Tuesday, 27 September 2016

New analysis reveals star performers in global debt league

Emerging markets are doing great, apparently. / Yes, it's the Tuesday morning PR email, back by popular demand. 'Er ... Monday night, boss.' No. Tuesday morning, by the time I've posted it. I do actually know what I'm doing, you know. I have been writing this blog for close to ten years, idiot! 'All right, all right. Keep your hair on. What's this all about, anyway?' Christ!

According to research carried out by Source, one of the largest providers of Exchange Traded Funds (ETFs) in Europe, of the world's 20 largest economies, the 10 most indebted countries relative to their economic output in 2015, (including governments, non-financial sector corporates and households) were all developed, with Japan (396% of GDP), Netherlands (326%) and France (310%) the highest. South Korea (233%) and China (233%) - at 12th and 13th respectively - had the highest total debt among EMs, although their levels were still below the global average of 240%. On the assumption that debt owed by governments is of a higher quality than that owed by corporates, Indonesia and Mexico are the best placed, with corporate debt amounting to less than 25% of GDP. India (48%), Russia (52%) and Turkey (54%) are not far behind.

'Oh.' Oh, indeed.

Paul Jackson, Head of Research at Source, commented: "The most striking feature of our analysis is the relative 'lack' of debt in emerging economies. Even China, which has been the focus of debt concerns in recent years, was less indebted than the global average in 2015. If investors are worried about debt in China they should really be worried about some other countries, in particular Japan, the Netherlands and France. Based on their debt fundamentals, emerging markets are better placed than most developed markets, which make the yield premiums on their bonds even more attractive. Indeed, debt/GDP ratios in most emerging countries are well below global norms."

And there's more!

A major differentiating factor is the ownership of the debt - that held domestically is less of a threat to an economy than if it is held by foreigners, Source says. Many emerging countries are self-financing and do not have the dangerous cocktail of growing debt financed externally. Among countries with low external debt/GDP ratios, Source would highlight Indonesia (34%) and Russia (39%), as they have also reduced their total debt/GDP ratio since 2000 (by 32% and 3% of GDP, respectively). Traditional "safe-havens" such as Germany (147%) and Switzerland (231%) have high external debt/GDP ratios but also have a lot of external assets (they are serial current account surplus countries) and their net international investment to GDP ratios are 48% and 92% respectively. Russia also has a positive NII/GDP ratio at 26%.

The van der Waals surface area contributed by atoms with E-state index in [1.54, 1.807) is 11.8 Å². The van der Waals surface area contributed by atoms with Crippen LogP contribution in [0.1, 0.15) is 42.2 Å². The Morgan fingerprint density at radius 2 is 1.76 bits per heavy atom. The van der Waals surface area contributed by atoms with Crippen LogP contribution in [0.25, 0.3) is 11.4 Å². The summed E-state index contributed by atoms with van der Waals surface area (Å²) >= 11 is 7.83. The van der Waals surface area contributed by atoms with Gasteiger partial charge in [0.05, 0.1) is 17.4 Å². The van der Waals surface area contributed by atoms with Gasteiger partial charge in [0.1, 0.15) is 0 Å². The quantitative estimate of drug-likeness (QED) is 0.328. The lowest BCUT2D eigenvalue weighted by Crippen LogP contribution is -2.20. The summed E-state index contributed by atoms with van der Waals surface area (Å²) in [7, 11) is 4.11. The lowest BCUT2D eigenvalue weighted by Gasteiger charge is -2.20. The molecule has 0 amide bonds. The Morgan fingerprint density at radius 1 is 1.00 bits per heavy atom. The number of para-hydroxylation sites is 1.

You see, Voice? 'Yeah.' So, that's it. 'Can we have a final word from Paul Jackson? I like him.' Oh, if you insist.

Paul Jackson added: "If we are searching for a so-called safe-haven, our analysis suggests Switzerland may be the best placed traditional candidate given that Germany suffers from its euro area associations. More controversially, Indonesia and Russia appear to have many desirable qualities but we doubt the market will recognize them anytime soon."

Well, well ... / Ha! Of course, if everybody paid everybody else back, there wouldn't be any debt. 'How do you work that out, boss?' Think about it, man. Everybody seems to be in debt, yeah? 'Yeah.' Everybody owes everybody else money. So, they just gotta pay all the debts back. Simple! 'I don't understand.' Christ! Imagine that Pete owes £5 to Dave, all right? 'Okay.' And Steve owes £5 to Pete. And Dave owes £5 to Steve. And then Graham owes £2 to Steve. And - 'One question.' What? 'Who are these guys?' They don't exist. I just made them up, as an example. 'Eh? An example of what?!' Oh, listen, never mind. You just stick with your fucking ignorance! The readers know what I'm talking about.


Has he gone? He's gone now. Let's have some music. Brian Eno's Apollo.